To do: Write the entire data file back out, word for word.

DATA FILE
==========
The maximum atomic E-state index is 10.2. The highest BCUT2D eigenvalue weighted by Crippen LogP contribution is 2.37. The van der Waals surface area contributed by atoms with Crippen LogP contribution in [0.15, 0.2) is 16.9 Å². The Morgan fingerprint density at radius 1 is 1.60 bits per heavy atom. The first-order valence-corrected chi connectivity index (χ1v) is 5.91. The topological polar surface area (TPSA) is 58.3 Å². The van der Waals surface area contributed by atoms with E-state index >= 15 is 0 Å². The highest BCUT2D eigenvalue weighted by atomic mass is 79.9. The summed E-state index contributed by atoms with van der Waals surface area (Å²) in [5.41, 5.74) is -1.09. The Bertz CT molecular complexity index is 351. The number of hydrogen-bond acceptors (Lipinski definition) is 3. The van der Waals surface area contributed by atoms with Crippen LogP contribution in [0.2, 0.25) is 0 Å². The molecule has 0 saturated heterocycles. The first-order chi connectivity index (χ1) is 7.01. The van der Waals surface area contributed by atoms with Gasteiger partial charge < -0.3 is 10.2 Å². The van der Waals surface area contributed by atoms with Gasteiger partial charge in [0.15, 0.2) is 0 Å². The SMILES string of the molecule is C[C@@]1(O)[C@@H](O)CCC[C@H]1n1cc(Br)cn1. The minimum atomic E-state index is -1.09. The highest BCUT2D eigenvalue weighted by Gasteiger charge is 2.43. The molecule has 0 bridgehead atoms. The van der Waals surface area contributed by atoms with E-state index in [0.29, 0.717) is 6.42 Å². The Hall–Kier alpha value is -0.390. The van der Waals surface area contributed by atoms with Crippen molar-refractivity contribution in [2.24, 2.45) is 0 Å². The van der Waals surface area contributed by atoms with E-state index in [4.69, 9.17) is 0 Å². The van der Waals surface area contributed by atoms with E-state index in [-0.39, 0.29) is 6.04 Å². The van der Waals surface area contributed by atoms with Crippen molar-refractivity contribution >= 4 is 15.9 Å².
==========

The maximum atomic E-state index is 10.2. The highest BCUT2D eigenvalue weighted by Crippen LogP contribution is 2.37. The van der Waals surface area contributed by atoms with Crippen LogP contribution in [0.15, 0.2) is 16.9 Å². The Morgan fingerprint density at radius 1 is 1.60 bits per heavy atom. The first-order valence-corrected chi connectivity index (χ1v) is 5.91. The topological polar surface area (TPSA) is 58.3 Å². The van der Waals surface area contributed by atoms with E-state index >= 15 is 0 Å². The highest BCUT2D eigenvalue weighted by atomic mass is 79.9. The summed E-state index contributed by atoms with van der Waals surface area (Å²) in [5.41, 5.74) is -1.09. The Bertz CT molecular complexity index is 351. The number of hydrogen-bond acceptors (Lipinski definition) is 3. The van der Waals surface area contributed by atoms with Crippen LogP contribution in [0.2, 0.25) is 0 Å². The molecule has 0 saturated heterocycles. The first-order chi connectivity index (χ1) is 7.01. The van der Waals surface area contributed by atoms with Gasteiger partial charge < -0.3 is 10.2 Å². The van der Waals surface area contributed by atoms with Gasteiger partial charge in [0.15, 0.2) is 0 Å². The SMILES string of the molecule is C[C@@]1(O)[C@@H](O)CCC[C@H]1n1cc(Br)cn1. The minimum atomic E-state index is -1.09. The highest BCUT2D eigenvalue weighted by Gasteiger charge is 2.43. The molecule has 0 bridgehead atoms. The van der Waals surface area contributed by atoms with E-state index in [0.29, 0.717) is 6.42 Å². The Hall–Kier alpha value is -0.390. The van der Waals surface area contributed by atoms with Crippen molar-refractivity contribution in [2.24, 2.45) is 0 Å². The van der Waals surface area contributed by atoms with E-state index in [4.69, 9.17) is 0 Å². The van der Waals surface area contributed by atoms with E-state index in [-0.39, 0.29) is 6.04 Å². The van der Waals surface area contributed by atoms with Crippen molar-refractivity contribution >= 4 is 15.9 Å².